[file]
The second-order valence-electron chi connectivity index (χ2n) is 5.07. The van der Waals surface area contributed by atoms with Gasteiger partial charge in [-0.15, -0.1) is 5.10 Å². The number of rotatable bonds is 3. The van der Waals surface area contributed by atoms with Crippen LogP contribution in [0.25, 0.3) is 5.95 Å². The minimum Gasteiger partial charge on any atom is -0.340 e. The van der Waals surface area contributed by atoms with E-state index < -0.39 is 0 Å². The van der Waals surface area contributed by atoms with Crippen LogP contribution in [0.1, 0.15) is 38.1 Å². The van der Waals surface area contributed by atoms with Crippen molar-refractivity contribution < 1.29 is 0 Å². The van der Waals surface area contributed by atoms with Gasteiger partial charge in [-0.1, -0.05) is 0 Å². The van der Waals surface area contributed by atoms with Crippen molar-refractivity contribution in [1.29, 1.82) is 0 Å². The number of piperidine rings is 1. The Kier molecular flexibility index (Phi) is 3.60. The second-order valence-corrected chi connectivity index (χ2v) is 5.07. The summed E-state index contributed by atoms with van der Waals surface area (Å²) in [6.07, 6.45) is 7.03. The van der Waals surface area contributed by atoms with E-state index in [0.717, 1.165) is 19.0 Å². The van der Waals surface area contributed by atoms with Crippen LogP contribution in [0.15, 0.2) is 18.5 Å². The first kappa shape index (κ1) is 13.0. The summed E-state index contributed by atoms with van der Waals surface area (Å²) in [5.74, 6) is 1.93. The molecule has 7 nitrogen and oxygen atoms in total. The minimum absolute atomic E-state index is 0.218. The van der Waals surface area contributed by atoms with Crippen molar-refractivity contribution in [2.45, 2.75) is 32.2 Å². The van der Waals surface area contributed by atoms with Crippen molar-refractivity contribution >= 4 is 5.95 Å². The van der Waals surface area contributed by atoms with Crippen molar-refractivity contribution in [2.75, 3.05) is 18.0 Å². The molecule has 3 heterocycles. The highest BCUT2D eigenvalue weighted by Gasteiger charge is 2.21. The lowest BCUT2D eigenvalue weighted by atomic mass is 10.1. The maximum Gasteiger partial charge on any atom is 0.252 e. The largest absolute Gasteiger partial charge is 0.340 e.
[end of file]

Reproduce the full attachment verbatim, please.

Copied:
The second-order valence-electron chi connectivity index (χ2n) is 5.07. The van der Waals surface area contributed by atoms with Gasteiger partial charge in [-0.15, -0.1) is 5.10 Å². The number of rotatable bonds is 3. The van der Waals surface area contributed by atoms with Crippen LogP contribution in [0.25, 0.3) is 5.95 Å². The minimum Gasteiger partial charge on any atom is -0.340 e. The van der Waals surface area contributed by atoms with E-state index < -0.39 is 0 Å². The van der Waals surface area contributed by atoms with Crippen LogP contribution in [0.1, 0.15) is 38.1 Å². The van der Waals surface area contributed by atoms with Crippen molar-refractivity contribution < 1.29 is 0 Å². The van der Waals surface area contributed by atoms with Gasteiger partial charge in [-0.1, -0.05) is 0 Å². The van der Waals surface area contributed by atoms with Crippen molar-refractivity contribution in [1.29, 1.82) is 0 Å². The number of piperidine rings is 1. The Kier molecular flexibility index (Phi) is 3.60. The second-order valence-corrected chi connectivity index (χ2v) is 5.07. The summed E-state index contributed by atoms with van der Waals surface area (Å²) in [6.07, 6.45) is 7.03. The van der Waals surface area contributed by atoms with E-state index in [0.717, 1.165) is 19.0 Å². The van der Waals surface area contributed by atoms with Crippen LogP contribution in [0.15, 0.2) is 18.5 Å². The first kappa shape index (κ1) is 13.0. The summed E-state index contributed by atoms with van der Waals surface area (Å²) in [5.74, 6) is 1.93. The molecule has 7 nitrogen and oxygen atoms in total. The minimum absolute atomic E-state index is 0.218. The van der Waals surface area contributed by atoms with Crippen molar-refractivity contribution in [2.45, 2.75) is 32.2 Å². The van der Waals surface area contributed by atoms with Crippen molar-refractivity contribution >= 4 is 5.95 Å². The van der Waals surface area contributed by atoms with Crippen molar-refractivity contribution in [2.75, 3.05) is 18.0 Å². The molecule has 3 heterocycles. The highest BCUT2D eigenvalue weighted by Gasteiger charge is 2.21. The lowest BCUT2D eigenvalue weighted by atomic mass is 10.1. The maximum Gasteiger partial charge on any atom is 0.252 e. The largest absolute Gasteiger partial charge is 0.340 e.